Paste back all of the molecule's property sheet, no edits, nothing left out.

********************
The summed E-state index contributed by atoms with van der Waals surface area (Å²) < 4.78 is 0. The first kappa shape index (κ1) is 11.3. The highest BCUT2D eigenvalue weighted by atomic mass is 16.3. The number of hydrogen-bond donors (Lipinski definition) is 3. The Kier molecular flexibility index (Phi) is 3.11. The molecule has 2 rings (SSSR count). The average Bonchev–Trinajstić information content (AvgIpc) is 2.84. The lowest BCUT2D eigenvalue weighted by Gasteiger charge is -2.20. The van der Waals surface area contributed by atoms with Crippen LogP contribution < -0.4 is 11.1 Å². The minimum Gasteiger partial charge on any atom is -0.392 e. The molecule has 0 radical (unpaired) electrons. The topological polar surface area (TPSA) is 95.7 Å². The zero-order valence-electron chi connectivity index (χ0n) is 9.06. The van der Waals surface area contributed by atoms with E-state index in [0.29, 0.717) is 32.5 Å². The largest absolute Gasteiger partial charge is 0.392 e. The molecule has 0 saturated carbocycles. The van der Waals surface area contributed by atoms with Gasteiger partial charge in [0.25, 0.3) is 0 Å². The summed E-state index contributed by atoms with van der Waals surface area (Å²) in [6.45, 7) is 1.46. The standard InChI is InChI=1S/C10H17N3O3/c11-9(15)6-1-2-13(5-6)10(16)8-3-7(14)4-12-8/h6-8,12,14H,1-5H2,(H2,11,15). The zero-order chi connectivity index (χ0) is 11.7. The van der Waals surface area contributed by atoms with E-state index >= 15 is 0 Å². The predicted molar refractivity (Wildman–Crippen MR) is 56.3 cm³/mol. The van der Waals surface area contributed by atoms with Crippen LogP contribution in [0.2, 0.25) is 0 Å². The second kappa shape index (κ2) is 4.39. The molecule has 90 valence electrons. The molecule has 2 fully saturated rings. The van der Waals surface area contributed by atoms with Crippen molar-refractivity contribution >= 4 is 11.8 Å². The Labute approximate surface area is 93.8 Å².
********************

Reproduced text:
The summed E-state index contributed by atoms with van der Waals surface area (Å²) < 4.78 is 0. The first kappa shape index (κ1) is 11.3. The highest BCUT2D eigenvalue weighted by atomic mass is 16.3. The number of hydrogen-bond donors (Lipinski definition) is 3. The Kier molecular flexibility index (Phi) is 3.11. The molecule has 2 rings (SSSR count). The average Bonchev–Trinajstić information content (AvgIpc) is 2.84. The lowest BCUT2D eigenvalue weighted by Gasteiger charge is -2.20. The van der Waals surface area contributed by atoms with Crippen LogP contribution < -0.4 is 11.1 Å². The minimum Gasteiger partial charge on any atom is -0.392 e. The molecule has 0 radical (unpaired) electrons. The topological polar surface area (TPSA) is 95.7 Å². The zero-order valence-electron chi connectivity index (χ0n) is 9.06. The van der Waals surface area contributed by atoms with E-state index in [0.29, 0.717) is 32.5 Å². The largest absolute Gasteiger partial charge is 0.392 e. The molecule has 0 saturated carbocycles. The van der Waals surface area contributed by atoms with Gasteiger partial charge in [0.25, 0.3) is 0 Å². The summed E-state index contributed by atoms with van der Waals surface area (Å²) in [6.45, 7) is 1.46. The standard InChI is InChI=1S/C10H17N3O3/c11-9(15)6-1-2-13(5-6)10(16)8-3-7(14)4-12-8/h6-8,12,14H,1-5H2,(H2,11,15). The zero-order chi connectivity index (χ0) is 11.7. The van der Waals surface area contributed by atoms with E-state index >= 15 is 0 Å². The predicted molar refractivity (Wildman–Crippen MR) is 56.3 cm³/mol. The van der Waals surface area contributed by atoms with Crippen LogP contribution in [0.2, 0.25) is 0 Å². The second kappa shape index (κ2) is 4.39. The molecule has 90 valence electrons. The molecule has 2 fully saturated rings. The van der Waals surface area contributed by atoms with Crippen molar-refractivity contribution >= 4 is 11.8 Å². The Labute approximate surface area is 93.8 Å².